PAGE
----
Study Examines Use of Social Media in the Classroom
Findings indicate tools do not increase connections or social capital among students
May 5, 2010
by William Dube
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A recent study by the Lab for Social Computing at Rochester Institute of Technology indicates that the use of social media in classroom settings has little effect on building connections or social capital among students.
The research, conducted as part of a course on social media tools, examined the use of course management systems and discussion groups to enhance classroom instruction, improve communication and connections between students and translate the benefits of social media interaction to the classroom. The results indicate that the educational use of social media may not counteract poor social connections that are seen in face-to-face communication or elicit the same impacts seen in the use of social media sites such as MySpace and FaceBook.
“Many social media advocates have argued that the use of these tools in classroom settings could greatly enhance interaction and learning and assist shyer, more reserved students in becoming more involved, as has been seen in other online environments,” says Susan Barnes, associate director of the Lab for Social Computing and the leader of the research team. “However, our findings show that the incorporation of social media had no measurable impact on social connections, to the point that students did not consider other members of the class to be part of their social network.”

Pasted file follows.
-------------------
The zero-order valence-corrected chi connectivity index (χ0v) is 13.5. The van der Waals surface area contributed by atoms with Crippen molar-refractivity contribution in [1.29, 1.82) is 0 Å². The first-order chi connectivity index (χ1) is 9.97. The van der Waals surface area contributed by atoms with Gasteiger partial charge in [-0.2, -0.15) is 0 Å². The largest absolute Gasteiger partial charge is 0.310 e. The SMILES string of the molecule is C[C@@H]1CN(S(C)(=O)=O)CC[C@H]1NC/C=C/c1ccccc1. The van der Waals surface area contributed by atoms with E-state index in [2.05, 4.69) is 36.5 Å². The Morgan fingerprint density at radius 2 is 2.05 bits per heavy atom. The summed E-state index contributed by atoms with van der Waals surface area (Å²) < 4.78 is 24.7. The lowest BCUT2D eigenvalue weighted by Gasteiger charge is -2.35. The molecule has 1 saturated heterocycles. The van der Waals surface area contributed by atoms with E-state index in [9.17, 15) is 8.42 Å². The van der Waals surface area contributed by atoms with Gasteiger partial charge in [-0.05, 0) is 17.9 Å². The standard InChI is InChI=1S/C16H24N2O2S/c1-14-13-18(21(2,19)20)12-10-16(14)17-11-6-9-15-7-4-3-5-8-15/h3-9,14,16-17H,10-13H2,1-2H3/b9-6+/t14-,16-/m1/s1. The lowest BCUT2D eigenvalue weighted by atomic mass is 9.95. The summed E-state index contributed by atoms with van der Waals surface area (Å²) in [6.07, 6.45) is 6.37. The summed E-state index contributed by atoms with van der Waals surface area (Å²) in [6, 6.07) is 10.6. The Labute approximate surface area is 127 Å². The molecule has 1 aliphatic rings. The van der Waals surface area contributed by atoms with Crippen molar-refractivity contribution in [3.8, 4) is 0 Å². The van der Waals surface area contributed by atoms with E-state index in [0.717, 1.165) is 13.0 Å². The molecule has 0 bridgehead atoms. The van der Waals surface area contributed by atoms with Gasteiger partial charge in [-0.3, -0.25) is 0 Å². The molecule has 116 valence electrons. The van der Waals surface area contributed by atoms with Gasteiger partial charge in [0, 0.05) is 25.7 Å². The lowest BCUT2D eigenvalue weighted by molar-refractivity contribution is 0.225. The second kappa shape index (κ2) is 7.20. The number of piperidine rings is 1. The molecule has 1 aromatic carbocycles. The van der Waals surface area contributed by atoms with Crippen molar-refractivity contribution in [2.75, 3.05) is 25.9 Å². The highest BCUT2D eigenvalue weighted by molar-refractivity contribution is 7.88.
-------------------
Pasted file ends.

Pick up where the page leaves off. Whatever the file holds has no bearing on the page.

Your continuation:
The team next plans on expanding the research to include multiple educational formats with different social media applications to measure how social connections differ from the classroom setting. The team ultimately hopes to provide data that will help educational planners create better social media formats that have a greater impact on student social connections.
“The issues surrounding poor social network construction within online educational environments points to greater opportunities to examine how technology and mediated software can be better designed to suit the types of communication and interactions desired by our students,” says Christopher Egert, assistant professor of informatics, interactive games and media and member of the team.
The research team was funded by the National Science Foundation and also included Stephen Jacobs, assistant professor of informatics, interactive games and media at RIT. Results from the study were presented at the 39th Frontiers in Education Conference sponsored by the American Society for Engineering Education and the Institute of Electrical and Electronics Engineers.